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Hum Mol Genet. 1999 May;8(5):775-82.

The RNA-binding properties of SMN: deletion analysis of the zebrafish orthologue defines domains conserved in evolution.

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Unité de Recherches sur les Handicaps Génétiques de l'Enfant, INSERM U393, IFREM, Institut Necker, Hôpital Enfants Malades, 149 rue de Sèvres, 75743 Paris cédex 15, France.


Spinal muscular atrophy (SMA) is a common autosomal recessive disorder that results in the degeneration of spinal motor neurons. SMA is caused by alterations of the survival motor neuron ( SMN ) gene which encodes a novel protein of hitherto unclear function. The SMN protein associates with ribonucleoprotein particles involved in RNA processing and exhibits an RNA-binding capacity. We have isolated the zebrafish Danio rerio and nematode Caenorhabditis elegans orthologues and have found that the RNA-binding capacity is conserved across species. Purified recombinant SMN proteins from both species showed selectivity to poly(G) homopolymer RNA in vitro, similar to that of the human protein. Studying deletions of the zebrafish SMN protein, we defined an RNA-binding element in exon 2a, which is highly conserved across species, and revealed that its binding activity is modulated by protein domains encoded by exon 2b and exon 3. Finally, the deleted recombinant zebrafish protein mimicking an SMA frameshift mutation showed a dramatic change in vitro in the formation of the RNA-protein complexes. These observations indicate that the RNA-binding capacity of SMN is an evolutionarily conserved function and further support the view that defects in RNA metabolism most likely account for the pathogenesis of SMA.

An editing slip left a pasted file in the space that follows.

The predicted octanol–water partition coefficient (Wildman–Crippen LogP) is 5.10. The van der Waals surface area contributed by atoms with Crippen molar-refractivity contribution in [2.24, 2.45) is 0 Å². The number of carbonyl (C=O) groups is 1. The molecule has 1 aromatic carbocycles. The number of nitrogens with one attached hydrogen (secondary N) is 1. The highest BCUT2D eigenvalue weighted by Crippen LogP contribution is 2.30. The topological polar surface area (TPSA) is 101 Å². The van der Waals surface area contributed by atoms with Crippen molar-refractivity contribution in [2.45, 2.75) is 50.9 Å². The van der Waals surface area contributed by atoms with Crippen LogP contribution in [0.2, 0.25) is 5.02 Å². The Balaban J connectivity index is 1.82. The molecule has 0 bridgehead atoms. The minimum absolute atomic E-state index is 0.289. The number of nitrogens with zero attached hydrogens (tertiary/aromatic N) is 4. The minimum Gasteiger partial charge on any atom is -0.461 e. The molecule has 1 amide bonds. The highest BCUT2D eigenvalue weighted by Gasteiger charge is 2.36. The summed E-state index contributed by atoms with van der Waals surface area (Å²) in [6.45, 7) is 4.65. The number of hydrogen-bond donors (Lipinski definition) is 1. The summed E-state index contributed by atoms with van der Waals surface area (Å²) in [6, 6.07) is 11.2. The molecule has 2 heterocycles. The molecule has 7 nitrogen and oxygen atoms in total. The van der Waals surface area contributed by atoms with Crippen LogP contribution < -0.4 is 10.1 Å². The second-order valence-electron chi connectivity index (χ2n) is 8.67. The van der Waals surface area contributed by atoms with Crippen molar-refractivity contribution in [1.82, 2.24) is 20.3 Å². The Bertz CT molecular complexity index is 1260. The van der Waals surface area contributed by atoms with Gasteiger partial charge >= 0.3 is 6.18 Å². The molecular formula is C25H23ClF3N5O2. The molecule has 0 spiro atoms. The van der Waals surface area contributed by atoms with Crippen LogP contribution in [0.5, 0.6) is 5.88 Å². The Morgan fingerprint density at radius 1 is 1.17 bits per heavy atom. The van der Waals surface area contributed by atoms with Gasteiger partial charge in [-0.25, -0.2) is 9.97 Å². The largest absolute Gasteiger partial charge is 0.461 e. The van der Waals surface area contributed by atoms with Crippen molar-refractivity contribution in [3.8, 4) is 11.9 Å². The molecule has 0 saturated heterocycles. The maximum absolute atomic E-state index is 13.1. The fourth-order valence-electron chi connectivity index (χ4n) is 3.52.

[Indexed for MEDLINE]

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